People in Senegal go to the polls Sunday amid uncertainty and continued calls from the opposition for elections to be postponed and incumbent president, Abdoulaye Wade, to withdraw his candidacy. The African Union and West African regional bloc ECOWAS are proposing that, if re-elected, Mr. Wade serve an abbreviated two-year mandate before fresh elections are organized.
Just hours before polls open, Senegal remains in political gridlock.
On one side is the opposition M23 movement, which is calling for a delay and the withdrawal of President Wade's candidacy. On the other is Mr. Wade, who has remained defiant in the face of weeks of street protests and says elections will proceed as planned.
Former Nigerian president, Olusegun Obasanjo, has proposed a controversial compromise to the pre-electoral discord which he says risks propelling the historically stable West African country into "chaos, tragedy and disaster."
"We have heard, and that has not been in doubt, that even the president had indicated that if he wins the election he will consider utilizing three years of the term. Then, we have heard, also talking to the opposition group, that they will not want to allow anything more than one year. So we said to ourselves if one side is talking of one year and the other side is talking of three years, we should stay in the middle and take an average. We suggested in our proposal two years," he said.
The former Nigerian leader arrived in Dakar Tuesday at the helm of a joint AU/ECOWAS election observation mission attempting to ease tensions following weeks of violent, anti-government protests that have killed at least six people.
Mr. Obasanjo is also proposing that the opposition be allowed to appoint a technician to join the existing electoral team, as he said there have been "rumors of manipulation." He would not elaborate on whether the mission had deemed current conditions conducive to a fair and transparent vote.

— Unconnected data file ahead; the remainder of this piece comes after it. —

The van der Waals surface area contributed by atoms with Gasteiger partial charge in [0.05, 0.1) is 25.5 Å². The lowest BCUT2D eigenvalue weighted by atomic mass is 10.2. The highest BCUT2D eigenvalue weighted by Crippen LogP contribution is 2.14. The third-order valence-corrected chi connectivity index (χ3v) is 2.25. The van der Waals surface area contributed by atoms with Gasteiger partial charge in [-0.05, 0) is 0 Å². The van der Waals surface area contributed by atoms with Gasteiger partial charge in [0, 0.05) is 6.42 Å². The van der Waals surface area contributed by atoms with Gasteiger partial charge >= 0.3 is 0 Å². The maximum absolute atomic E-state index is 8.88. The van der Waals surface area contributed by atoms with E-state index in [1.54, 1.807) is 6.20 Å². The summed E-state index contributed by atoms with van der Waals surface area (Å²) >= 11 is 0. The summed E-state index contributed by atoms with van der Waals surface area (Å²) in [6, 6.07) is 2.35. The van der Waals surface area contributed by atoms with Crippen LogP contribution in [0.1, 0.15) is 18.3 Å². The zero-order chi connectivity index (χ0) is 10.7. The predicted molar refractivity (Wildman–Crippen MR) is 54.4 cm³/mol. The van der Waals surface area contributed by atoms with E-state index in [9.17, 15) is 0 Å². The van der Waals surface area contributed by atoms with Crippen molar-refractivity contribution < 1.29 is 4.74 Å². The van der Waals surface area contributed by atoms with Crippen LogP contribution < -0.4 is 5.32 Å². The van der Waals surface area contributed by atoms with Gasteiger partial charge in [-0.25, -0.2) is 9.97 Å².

Mr. Obasanjo said late Saturday that neither side has agreed to the proposed compromise.
The opposition M23 Movement says Mr. Wade's bid for a third term is unconstitutional, citing a reform he signed into law in 2001 that limits presidents to two terms. The presidentially-appointed Constitutional Court ruled last month that reform did not apply retroactively to his first term.
The decision sparked the riots during which protestors throwing rocks and erecting fiery barricades clashed with police firing tear gas and rubber bullets.
The M23 movement, which includes several opposition candidates, has proposed that elections be postponed by six to nine months and held without Mr. Wade and under the supervision of a new electoral commission.
Opposition candidate and a leader of the M23 movement, Cheikh Bamba Dieye, says they support dialogue and peace. He says he knows that Senegalese want them to accept compromise in the name of peace, but not just any compromise. He says the M23 movement has been fighting for the respect of the constitution and the withdrawal of Wade's candidacy.
The 85-year-old incumbent faces 13 opposition candidates, many of whom did not stay in Dakar with the protest movement. Rather, frontrunners like former prime ministers, Macky Sall and Moustapha Niasse, campaigned nationwide and have called for the election to go forward as planned.
Critics of Mr. Obasanjo's eleventh-hour proposal say it accepts Mr. Wade's victory as a foregone conclusion.
Spokesman for candidate Macky Sall, Seydou Gueye, says they are not of a mind to compromise, negotiate or make deals. He says they will defend their institutions and the constitution without concession. He says Africa must emerge from this pattern of negotiation and power-sharing and act within the law. He says the law should be fair and apply to everyone, including President Wade.
Despite rising tension, campaigning wrapped up quietly Friday in Dakar. Indeed, police had not fired tear gas on demonstrators downtown since Mr. Obasanjo's arrival on Tuesday.
Still, Mr. Obasanjo said there remains an alarming "lack of trust" between the opposition and the ruling party. "We believe that even when the election is won, by whoever wins it, there will still be the need to win peace and win security and bring this country together for progress to be made," he said.
The volatile campaign season has put international observers on high alert. There are concerns that the president's desire to stay in power could send this celebrated democracy down the path of its coup and conflict-stricken neighbors.
U.N. Secretary General, Ban Ki-Moon has expressed "concern" over the poll and called for a "peaceful, orderly and transparent" election.